After anchoring overnight on the 5th in Swanson Cove, we made our way to the entrance of Glacier Bay National Park and into Bartlett Cove for our required orientation and overnight stay in the Cove, the prelude to nearly a week’s stay in the Bay.
Since we left Juneau, the smoke in the air has continued to increase. We are not sure when it will abate – there is no prediction of rain for some time. But it’s not changing our plans.
The waters in and around Glacier Bay are full of nutrients for whales and other animals and we saw many humpbacks feeding near shore both days. We could sometimes see half a dozen blows at once. It was awe inspiring to think of so many large creatures near us in the water.
Glacier Bay really didn’t exist 250 years ago. The story of how it came to be what it is today is an amazing one of natural disaster and cultural resilience. In the mid-1700s, the glacier that was way at the top of the area we now call the bay, which was land at the time, suddenly experienced a glacier surge. This means it pushed forward many miles in a matter of days. The Tlingits described it as “moving as fast as a dog could run”, and scientific evidence has born this out. They had to pack up their village and escape quickly by canoe. They re-established in the area 25 miles away across Icy Strait that is now called Hoonah. There were natural disasters around the world at the same time, including two massive volcano eruptions, that led to the “mini Ice-age” and a couple of years of no summers and no growing seasons. There are descriptions of how this affected many cultures around the world. I had heard about the mini Ice-Age but had no idea that volcano eruptions were part of the explanation for it.
Over the subsequent century, the ice in Glacier Bay retreated quite quickly and left the very large bay which exists today. In the 1920s the Natural Park Service (NPS) created the park after writings from John Muir and others increased awareness of it, but did this without consulting the Tlingits who had resettled summer fish camps in the area.
The Park Service eventually kicked the Tlingits out completely, which led to many hard feelings for decades. However,in the current century there has been a great deal of work between the NPS and the Tlingit to create reconciliation, and we saw several new installations at Bartlett Cove that are part of that.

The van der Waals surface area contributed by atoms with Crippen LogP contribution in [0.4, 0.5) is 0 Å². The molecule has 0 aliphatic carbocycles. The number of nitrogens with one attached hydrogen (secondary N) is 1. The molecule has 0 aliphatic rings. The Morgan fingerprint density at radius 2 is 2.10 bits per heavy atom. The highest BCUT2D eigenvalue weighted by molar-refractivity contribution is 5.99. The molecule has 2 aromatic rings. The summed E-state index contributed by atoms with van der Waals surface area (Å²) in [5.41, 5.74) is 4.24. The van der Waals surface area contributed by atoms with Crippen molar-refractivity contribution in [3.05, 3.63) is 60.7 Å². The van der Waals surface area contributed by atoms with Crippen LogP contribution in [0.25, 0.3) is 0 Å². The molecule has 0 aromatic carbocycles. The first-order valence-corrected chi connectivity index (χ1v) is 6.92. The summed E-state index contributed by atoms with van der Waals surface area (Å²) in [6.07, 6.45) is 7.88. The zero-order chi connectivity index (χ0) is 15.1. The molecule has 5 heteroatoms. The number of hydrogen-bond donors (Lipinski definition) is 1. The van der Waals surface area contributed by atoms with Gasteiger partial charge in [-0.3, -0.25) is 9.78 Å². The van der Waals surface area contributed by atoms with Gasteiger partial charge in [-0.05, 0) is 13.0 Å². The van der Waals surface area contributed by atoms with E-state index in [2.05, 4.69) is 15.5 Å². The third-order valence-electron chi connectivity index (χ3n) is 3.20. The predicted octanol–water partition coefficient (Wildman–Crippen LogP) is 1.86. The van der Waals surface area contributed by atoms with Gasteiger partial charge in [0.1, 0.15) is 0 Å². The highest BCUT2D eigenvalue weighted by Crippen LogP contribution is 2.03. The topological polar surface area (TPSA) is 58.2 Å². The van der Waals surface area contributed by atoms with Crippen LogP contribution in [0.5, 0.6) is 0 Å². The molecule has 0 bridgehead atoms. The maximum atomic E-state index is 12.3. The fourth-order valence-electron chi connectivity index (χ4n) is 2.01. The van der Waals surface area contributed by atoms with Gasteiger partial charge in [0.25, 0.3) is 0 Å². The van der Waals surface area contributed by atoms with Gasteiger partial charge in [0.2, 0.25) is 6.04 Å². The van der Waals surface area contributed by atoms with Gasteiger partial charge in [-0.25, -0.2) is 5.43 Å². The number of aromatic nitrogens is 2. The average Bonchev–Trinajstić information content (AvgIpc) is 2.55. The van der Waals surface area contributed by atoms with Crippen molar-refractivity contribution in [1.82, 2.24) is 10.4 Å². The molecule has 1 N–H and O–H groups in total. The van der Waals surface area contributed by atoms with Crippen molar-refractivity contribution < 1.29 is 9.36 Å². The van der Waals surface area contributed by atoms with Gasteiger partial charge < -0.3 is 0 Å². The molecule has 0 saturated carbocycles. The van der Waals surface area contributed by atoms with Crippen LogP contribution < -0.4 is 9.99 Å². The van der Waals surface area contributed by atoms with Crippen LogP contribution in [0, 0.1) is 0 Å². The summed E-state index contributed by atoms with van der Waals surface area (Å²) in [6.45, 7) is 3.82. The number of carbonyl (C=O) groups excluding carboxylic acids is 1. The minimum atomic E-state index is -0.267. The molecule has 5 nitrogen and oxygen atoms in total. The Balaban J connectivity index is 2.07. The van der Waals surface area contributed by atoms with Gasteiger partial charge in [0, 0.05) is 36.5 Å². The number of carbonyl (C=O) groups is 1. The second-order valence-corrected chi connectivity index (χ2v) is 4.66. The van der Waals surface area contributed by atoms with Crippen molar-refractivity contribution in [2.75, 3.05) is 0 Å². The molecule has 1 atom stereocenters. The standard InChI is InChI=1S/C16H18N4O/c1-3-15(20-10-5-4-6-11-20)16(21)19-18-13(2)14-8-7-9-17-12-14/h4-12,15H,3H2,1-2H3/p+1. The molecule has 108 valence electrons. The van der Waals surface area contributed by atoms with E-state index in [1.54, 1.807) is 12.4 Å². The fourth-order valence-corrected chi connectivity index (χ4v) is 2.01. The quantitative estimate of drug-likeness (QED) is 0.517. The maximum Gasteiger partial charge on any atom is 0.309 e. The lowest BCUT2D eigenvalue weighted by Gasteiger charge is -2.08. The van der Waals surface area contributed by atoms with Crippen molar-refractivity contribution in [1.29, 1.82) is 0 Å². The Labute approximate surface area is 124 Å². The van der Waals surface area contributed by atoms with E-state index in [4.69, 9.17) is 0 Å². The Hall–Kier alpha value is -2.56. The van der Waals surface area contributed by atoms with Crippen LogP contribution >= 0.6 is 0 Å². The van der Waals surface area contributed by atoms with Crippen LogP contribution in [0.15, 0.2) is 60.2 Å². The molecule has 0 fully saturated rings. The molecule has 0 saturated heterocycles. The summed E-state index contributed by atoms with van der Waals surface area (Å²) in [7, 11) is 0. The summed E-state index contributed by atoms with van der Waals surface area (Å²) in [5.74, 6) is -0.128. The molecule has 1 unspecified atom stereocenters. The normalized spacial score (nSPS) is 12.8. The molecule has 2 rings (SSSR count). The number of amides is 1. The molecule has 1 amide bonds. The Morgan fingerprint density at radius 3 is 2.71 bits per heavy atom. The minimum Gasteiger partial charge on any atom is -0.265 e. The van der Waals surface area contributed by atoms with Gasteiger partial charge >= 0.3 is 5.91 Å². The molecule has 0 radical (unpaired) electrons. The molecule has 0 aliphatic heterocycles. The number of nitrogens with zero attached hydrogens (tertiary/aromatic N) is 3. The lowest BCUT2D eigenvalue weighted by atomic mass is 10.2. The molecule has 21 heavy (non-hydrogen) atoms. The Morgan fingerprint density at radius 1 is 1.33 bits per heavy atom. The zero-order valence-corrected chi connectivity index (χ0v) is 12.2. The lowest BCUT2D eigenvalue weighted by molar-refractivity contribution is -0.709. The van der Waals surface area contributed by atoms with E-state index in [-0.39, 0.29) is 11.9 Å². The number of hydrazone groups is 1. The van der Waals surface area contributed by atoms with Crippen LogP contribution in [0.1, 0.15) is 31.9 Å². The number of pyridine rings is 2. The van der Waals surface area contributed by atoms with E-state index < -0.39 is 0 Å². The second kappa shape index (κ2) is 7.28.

Just two years ago the Tribal House opened at the cove. It is a beautiful example of native carving and artisanship.
The healing totem pole went up last year to depict that history of the area over the last 300 years and the recent reconciliation between the Tlingits and NPS. We heard the stories of the pole and the Tribal House at an evening presentation by an NPS ranger and a Tlingit cultural interpreter.
We left Bartlett Cove the next morning and battled a fierce current over 5 knots in Sitakaday Narrows to make our way north 60 miles up the bay towards the glaciers. Unfortunately, the smoke was even thicker than the day before. We could tell there were stupendous mountain ranges around us but could barely see them. In the afternoon we anchored in Reid Harbor, a mile in front of Reid Glacier. This glacier has receded far enough that it does not enter the water or calve anymore. We dingy explored up close to get a good view – the stark gravel and silt landscape around the edges of the glacier was broken up by rushing streams of melt water pouring into the bay. The walls of the bay were a thousand feet high or more, with a lunar landscape of bare rock alternating with what we could tell was low greenery, but it was so smoky we didn’t get much feel of greenery or blue sky.
The highlight of this stay was watching the family of orca with at least two juveniles that entered and spent some time feeding on the opposite side of the cove. Mom eventually led the group out the mouth of the cove again, leaving us feeling privileged for having seen such a healthy orca group – a real contrast to what we see in Puget Sound.